Walking Backwards to Move your Health Forward

Walking Backwards to Move your Health Forward

In any given city across China, by the time the sun has risen, the local park is already brimming with morning exercisers, performing their preferred fitness routine. Especially older Chinese citizens practice daily exercises to maintain health and ensure longevity. Some practice various forms of what we know as “Tai chi,” and what they call “tai ji quan.” Some practice long-loved traditional dances such as “yang ge” or fan dancing, and some engage in unique activities you may not even have known qualify as exercise: walking backwards, vigorous clapping, hoisting a leg up onto a post and slapping it silly, and even swinging your bird cage as you walk – that way, both your arms and your bird get a work out!

“Liu zao” or morning walk isn’t just a favorite pastime throughout China; Chinese culture holds it as an essential for good health. As the old Chinese proverb goes, “An hour in the morning is worth two in the evening,” and modern medical science seems to support ancient Chinese wisdom. Exercising in a state of fast (read: before eating breakfast!) provokes the body to burn a greater percentage of fat for fuel during exercise, instead of drawing on our body’s sources of carbohydrates, which is good news for those of us looking to lose weight. Exercising in the morning also “jumpstarts” your metabolism because your body continues to burn calories at a rate faster than if you were sedentary, so your body uses the calories you consume later on in the day more efficiently.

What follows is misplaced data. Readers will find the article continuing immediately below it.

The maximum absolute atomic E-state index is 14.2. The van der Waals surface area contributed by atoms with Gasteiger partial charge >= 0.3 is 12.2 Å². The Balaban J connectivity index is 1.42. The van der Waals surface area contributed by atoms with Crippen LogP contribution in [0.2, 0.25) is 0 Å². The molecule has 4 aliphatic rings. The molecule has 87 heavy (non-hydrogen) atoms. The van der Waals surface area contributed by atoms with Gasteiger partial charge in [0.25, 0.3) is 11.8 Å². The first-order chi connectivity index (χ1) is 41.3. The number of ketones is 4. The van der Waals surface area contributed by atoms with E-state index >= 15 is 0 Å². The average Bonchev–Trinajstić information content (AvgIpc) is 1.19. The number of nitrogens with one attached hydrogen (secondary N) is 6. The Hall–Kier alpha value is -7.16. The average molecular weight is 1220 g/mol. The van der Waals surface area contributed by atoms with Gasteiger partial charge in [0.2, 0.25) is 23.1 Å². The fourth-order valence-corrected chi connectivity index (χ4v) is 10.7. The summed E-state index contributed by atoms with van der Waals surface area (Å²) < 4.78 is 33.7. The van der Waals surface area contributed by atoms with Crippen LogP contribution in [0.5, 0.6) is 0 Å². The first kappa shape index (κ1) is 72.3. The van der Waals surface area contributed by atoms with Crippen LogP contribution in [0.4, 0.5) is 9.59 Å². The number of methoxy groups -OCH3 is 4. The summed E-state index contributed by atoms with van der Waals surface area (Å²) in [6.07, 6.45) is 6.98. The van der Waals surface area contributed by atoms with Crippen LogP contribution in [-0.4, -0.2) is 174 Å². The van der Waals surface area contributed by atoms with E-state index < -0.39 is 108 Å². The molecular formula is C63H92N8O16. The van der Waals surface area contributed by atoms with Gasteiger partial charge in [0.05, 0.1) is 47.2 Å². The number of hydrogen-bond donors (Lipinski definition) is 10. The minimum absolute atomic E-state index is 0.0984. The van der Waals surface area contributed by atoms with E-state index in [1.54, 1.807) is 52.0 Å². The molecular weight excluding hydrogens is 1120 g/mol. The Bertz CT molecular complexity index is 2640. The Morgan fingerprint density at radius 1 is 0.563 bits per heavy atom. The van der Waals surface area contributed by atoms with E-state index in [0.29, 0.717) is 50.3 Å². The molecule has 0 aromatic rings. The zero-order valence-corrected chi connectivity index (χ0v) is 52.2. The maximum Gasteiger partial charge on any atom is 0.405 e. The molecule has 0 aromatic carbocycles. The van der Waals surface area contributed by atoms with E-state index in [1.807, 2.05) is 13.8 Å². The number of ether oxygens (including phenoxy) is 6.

In China, walking backwards has long been a popular choice.  Even China’s ancient Mountain and Sea Scriptures record the exploits of an immortal who walked backwards to journey around the world. Studies have suggested that walking backwards shows almost a 95% reversal of the use of muscles in your back, waist, thighs and lower legs as compared with forward walking.  It exercises the muscles that our legs have the rare opportunity to use, such as the tibialis anterior muscles that make up our calves.  While this key player calve muscle acts as a “shock absorber” in regular forward walking, in moving backwards, the tibialis anteriors play a much more integral role, giving it a better workout, thereby developing more defined calves. Walking backwards also helps give those body parts we use every day in our lives of forward walking a break – rather than putting so much strain on our heels, walking backwards allows our toes to take over for a while. Your knees will thank you, too.  When walking backwards, the maximum range of motion of your knees is significantly smaller. Some Chinese even believe that walking backwards holds benefits for the soul as well, like a “karmic reversal,” correcting the mistakes and sins of your past

So not only does walking backwards have a positive effect on your health, but, as the Chinese believe, it also benefits your spiritual wellness.  Looking for an even greater challenge for your tibialis anteriors? Try walking backwards uphill.

Recommended Reading:

BodyWisdom Media: Tai Chi for Beginners

Yang Tai Chi for Beginners with Master Yang, Jwing-Ming